cephalometer

(redirected from cephalostat)
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ceph·a·lo·me·ter

 (sĕf′ə-lŏm′ĭ-tər)
n.
An instrument used to position the head for measurement and radiographic examination.

cephalometer

(ˌsɛfəˈlɒmɪtə)
n
(Medicine) an instrument for positioning the human head for X-ray examination in cephalometry
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References in periodicals archive ?
Before marking the anatomical points, a ruler on the cephalostat was calibrated in the program, and thus standardization was provided in all cephalometric radiographs.
Each participant was positioned in the cephalostat with the sagittal plane at a right angle to the path of the X-rays with the Frankfort plane parallel to the floor and teeth in centric occlusion and the lips gently sealed.
A total of 66 cephalometric films were digitally traced and analyzed immediately before and after placement of the appliances (T1, T2) were obtained using the same cephalostat with the same instrument (Kodak Cephalostat, Rochester N Y, USA) by a single observer (E.G.) in a digital cephalometric software program.
All radiographs were exposed from the same cephalostat with standard film to tube distance and patient to source distance was standardized to 5 feet.
The horizontal head position was maintained by the cephalostat itself and the teeth were in centric occlusion.
True anatomical porion is difficult to locate either due to superimposition of anatomical structures or because of Ear rod of cephalostat superimposing the anatomical porion.25 A study conducated by Adenwalla24 reported that there is poor correlation between anatomic and cephalometric porion.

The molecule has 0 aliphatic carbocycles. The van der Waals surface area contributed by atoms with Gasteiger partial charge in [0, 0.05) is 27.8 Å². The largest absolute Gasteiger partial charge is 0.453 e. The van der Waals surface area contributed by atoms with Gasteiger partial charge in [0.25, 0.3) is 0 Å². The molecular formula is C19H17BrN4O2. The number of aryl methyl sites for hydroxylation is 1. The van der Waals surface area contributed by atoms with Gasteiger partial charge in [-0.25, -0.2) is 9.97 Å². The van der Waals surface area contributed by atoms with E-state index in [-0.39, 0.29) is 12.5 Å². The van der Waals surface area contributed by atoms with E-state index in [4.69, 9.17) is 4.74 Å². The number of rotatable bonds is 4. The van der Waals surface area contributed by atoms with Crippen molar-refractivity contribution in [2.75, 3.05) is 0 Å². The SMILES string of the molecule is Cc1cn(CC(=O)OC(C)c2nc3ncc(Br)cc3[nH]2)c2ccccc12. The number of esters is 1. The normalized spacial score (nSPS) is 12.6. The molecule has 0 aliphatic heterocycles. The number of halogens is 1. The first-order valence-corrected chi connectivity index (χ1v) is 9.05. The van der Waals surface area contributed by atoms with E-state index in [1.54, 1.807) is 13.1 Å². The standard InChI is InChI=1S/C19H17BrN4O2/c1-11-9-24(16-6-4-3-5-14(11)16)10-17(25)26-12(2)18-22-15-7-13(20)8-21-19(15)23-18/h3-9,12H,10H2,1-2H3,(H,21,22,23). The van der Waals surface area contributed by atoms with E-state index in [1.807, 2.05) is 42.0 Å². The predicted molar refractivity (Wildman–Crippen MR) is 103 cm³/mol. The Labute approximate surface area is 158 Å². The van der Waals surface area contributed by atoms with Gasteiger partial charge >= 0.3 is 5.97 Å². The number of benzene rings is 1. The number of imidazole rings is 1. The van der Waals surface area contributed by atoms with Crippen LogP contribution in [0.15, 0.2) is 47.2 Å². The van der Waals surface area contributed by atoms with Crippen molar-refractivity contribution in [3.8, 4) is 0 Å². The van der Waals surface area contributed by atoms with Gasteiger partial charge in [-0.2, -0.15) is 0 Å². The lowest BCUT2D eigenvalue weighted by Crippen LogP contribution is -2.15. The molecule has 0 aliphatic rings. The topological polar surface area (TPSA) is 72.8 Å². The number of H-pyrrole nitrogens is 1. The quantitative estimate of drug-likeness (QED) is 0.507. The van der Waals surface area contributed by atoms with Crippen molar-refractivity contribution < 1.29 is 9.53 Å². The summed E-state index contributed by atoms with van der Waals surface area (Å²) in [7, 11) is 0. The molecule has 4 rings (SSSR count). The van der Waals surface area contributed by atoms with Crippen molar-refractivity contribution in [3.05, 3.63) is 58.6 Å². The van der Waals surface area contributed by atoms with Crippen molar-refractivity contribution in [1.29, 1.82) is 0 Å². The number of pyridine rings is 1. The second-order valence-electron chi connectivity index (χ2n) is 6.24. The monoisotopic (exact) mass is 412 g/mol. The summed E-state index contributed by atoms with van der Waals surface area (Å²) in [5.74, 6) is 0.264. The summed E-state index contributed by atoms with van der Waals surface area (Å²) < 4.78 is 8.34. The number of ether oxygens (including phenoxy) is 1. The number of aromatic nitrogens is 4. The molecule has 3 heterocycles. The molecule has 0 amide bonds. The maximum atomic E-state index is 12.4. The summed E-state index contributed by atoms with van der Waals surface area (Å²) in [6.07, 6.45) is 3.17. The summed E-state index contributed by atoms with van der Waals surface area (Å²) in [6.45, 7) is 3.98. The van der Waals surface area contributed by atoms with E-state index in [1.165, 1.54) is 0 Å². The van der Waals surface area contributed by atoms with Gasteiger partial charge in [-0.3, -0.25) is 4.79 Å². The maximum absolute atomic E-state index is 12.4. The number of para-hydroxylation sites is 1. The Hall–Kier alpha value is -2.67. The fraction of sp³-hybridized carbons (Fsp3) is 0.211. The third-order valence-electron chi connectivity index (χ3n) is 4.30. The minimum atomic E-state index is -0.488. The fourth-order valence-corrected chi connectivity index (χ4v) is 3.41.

The dorsal region of the skull was shaved and the head of the rat was positioned in a cephalostat during the operative procedure and aseptically prepared for surgery.
The radiographs should have been taken within the same standards--with patients positioned in the cephalostat, the midsagittal plane perpendicular to the ground, the Frankfurt horizontal plane parallel to the ground, the film perpendicular to the ground, 1.52 m focus-film distance, and the central X-ray beam aligned to the center of the loaded cassette.
The mandibles were immersed in a Styrofoam box filled with water and positioned in the cephalostat of the i-CAT[R] CBCT scanner (Imaging Sciences International, Hatfield, USA) simulating an in vivo position (i.e., slightly angled on a horizontal plane), using the following acquisition protocol: 120 kV, 36.12 mAs, field of view of 6 cm, 512 x 512 matrix, voxel size of 0.25 mm and acquisition time of 40 s.
All radiographs were taken on the same cephalostat with the patient in a standing position, with the Frankfurt plane parallel to the horizontal, the teeth in centric occlusion and lips relaxed.